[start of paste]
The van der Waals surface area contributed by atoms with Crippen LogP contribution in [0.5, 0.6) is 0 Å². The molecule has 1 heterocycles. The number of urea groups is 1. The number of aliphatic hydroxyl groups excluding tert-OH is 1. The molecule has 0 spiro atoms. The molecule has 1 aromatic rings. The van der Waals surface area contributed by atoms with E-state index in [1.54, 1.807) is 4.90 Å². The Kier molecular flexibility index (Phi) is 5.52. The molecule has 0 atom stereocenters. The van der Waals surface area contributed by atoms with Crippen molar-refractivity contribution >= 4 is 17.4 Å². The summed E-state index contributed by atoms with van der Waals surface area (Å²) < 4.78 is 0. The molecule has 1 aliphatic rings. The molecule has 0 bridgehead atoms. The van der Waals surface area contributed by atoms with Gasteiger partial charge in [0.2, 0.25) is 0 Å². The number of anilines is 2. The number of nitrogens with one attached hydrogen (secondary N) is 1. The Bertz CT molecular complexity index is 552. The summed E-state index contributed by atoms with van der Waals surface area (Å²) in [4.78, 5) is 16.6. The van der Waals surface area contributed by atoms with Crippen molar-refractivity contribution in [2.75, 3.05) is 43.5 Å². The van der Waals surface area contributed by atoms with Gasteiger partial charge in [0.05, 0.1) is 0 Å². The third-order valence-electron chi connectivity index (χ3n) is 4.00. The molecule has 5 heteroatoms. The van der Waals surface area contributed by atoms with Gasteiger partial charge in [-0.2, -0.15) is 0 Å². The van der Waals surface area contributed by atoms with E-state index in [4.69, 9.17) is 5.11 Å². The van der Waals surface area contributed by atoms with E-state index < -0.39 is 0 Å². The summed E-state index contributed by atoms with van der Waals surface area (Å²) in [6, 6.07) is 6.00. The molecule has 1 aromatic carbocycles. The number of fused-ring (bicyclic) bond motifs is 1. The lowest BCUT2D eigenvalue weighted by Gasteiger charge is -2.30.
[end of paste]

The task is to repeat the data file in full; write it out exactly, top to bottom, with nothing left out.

The van der Waals surface area contributed by atoms with Crippen LogP contribution in [0.5, 0.6) is 0 Å². The molecule has 1 heterocycles. The number of urea groups is 1. The number of aliphatic hydroxyl groups excluding tert-OH is 1. The molecule has 0 spiro atoms. The molecule has 1 aromatic rings. The van der Waals surface area contributed by atoms with E-state index in [1.54, 1.807) is 4.90 Å². The Kier molecular flexibility index (Phi) is 5.52. The molecule has 0 atom stereocenters. The van der Waals surface area contributed by atoms with Crippen molar-refractivity contribution >= 4 is 17.4 Å². The summed E-state index contributed by atoms with van der Waals surface area (Å²) < 4.78 is 0. The molecule has 1 aliphatic rings. The molecule has 0 bridgehead atoms. The van der Waals surface area contributed by atoms with Gasteiger partial charge in [0.2, 0.25) is 0 Å². The number of anilines is 2. The number of nitrogens with one attached hydrogen (secondary N) is 1. The Bertz CT molecular complexity index is 552. The summed E-state index contributed by atoms with van der Waals surface area (Å²) in [4.78, 5) is 16.6. The van der Waals surface area contributed by atoms with Crippen molar-refractivity contribution in [2.75, 3.05) is 43.5 Å². The van der Waals surface area contributed by atoms with Gasteiger partial charge in [0.05, 0.1) is 0 Å². The third-order valence-electron chi connectivity index (χ3n) is 4.00. The molecule has 5 heteroatoms. The van der Waals surface area contributed by atoms with Gasteiger partial charge in [-0.2, -0.15) is 0 Å². The van der Waals surface area contributed by atoms with E-state index in [4.69, 9.17) is 5.11 Å². The van der Waals surface area contributed by atoms with E-state index < -0.39 is 0 Å². The summed E-state index contributed by atoms with van der Waals surface area (Å²) in [6, 6.07) is 6.00. The molecule has 1 aromatic carbocycles. The number of fused-ring (bicyclic) bond motifs is 1. The lowest BCUT2D eigenvalue weighted by Gasteiger charge is -2.30.